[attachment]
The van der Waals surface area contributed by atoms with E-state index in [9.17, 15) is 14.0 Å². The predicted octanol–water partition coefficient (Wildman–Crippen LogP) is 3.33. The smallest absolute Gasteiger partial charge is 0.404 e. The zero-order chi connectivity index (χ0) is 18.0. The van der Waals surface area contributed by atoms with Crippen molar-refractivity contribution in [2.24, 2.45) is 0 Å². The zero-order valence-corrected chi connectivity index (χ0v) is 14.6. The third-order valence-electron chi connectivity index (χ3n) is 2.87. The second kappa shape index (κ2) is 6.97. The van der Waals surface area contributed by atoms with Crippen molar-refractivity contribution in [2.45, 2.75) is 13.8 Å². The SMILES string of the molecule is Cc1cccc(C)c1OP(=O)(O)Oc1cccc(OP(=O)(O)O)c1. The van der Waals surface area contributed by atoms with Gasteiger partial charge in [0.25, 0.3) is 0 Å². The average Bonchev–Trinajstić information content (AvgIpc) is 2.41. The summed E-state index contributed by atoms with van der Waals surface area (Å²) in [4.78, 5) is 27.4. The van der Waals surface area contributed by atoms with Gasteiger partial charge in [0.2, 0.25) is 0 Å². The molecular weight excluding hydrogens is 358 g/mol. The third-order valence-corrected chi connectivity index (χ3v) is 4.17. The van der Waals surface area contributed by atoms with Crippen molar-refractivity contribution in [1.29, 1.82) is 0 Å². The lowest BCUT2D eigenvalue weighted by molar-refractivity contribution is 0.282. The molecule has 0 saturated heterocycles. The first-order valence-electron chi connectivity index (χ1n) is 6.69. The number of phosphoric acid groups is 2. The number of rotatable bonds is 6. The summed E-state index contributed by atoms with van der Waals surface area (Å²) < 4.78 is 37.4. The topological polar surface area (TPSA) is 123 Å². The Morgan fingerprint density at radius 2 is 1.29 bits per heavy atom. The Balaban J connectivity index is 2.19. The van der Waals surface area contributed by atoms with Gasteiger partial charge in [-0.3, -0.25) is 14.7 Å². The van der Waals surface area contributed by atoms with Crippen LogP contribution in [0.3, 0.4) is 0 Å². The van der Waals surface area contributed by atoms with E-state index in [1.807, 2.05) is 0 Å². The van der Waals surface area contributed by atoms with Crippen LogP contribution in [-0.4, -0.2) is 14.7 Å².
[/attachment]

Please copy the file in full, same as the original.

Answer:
The van der Waals surface area contributed by atoms with E-state index in [9.17, 15) is 14.0 Å². The predicted octanol–water partition coefficient (Wildman–Crippen LogP) is 3.33. The smallest absolute Gasteiger partial charge is 0.404 e. The zero-order chi connectivity index (χ0) is 18.0. The van der Waals surface area contributed by atoms with Crippen molar-refractivity contribution in [2.24, 2.45) is 0 Å². The zero-order valence-corrected chi connectivity index (χ0v) is 14.6. The third-order valence-electron chi connectivity index (χ3n) is 2.87. The second kappa shape index (κ2) is 6.97. The van der Waals surface area contributed by atoms with Crippen molar-refractivity contribution in [2.45, 2.75) is 13.8 Å². The SMILES string of the molecule is Cc1cccc(C)c1OP(=O)(O)Oc1cccc(OP(=O)(O)O)c1. The van der Waals surface area contributed by atoms with Gasteiger partial charge in [0.25, 0.3) is 0 Å². The average Bonchev–Trinajstić information content (AvgIpc) is 2.41. The summed E-state index contributed by atoms with van der Waals surface area (Å²) in [4.78, 5) is 27.4. The van der Waals surface area contributed by atoms with Gasteiger partial charge in [0.2, 0.25) is 0 Å². The molecular weight excluding hydrogens is 358 g/mol. The third-order valence-corrected chi connectivity index (χ3v) is 4.17. The van der Waals surface area contributed by atoms with Crippen molar-refractivity contribution in [1.29, 1.82) is 0 Å². The lowest BCUT2D eigenvalue weighted by molar-refractivity contribution is 0.282. The molecule has 0 saturated heterocycles. The first-order valence-electron chi connectivity index (χ1n) is 6.69. The number of phosphoric acid groups is 2. The number of rotatable bonds is 6. The summed E-state index contributed by atoms with van der Waals surface area (Å²) < 4.78 is 37.4. The topological polar surface area (TPSA) is 123 Å². The Morgan fingerprint density at radius 2 is 1.29 bits per heavy atom. The Balaban J connectivity index is 2.19. The van der Waals surface area contributed by atoms with Gasteiger partial charge in [-0.3, -0.25) is 14.7 Å². The van der Waals surface area contributed by atoms with Crippen LogP contribution in [0.3, 0.4) is 0 Å². The van der Waals surface area contributed by atoms with E-state index in [1.807, 2.05) is 0 Å². The van der Waals surface area contributed by atoms with Crippen LogP contribution in [-0.4, -0.2) is 14.7 Å².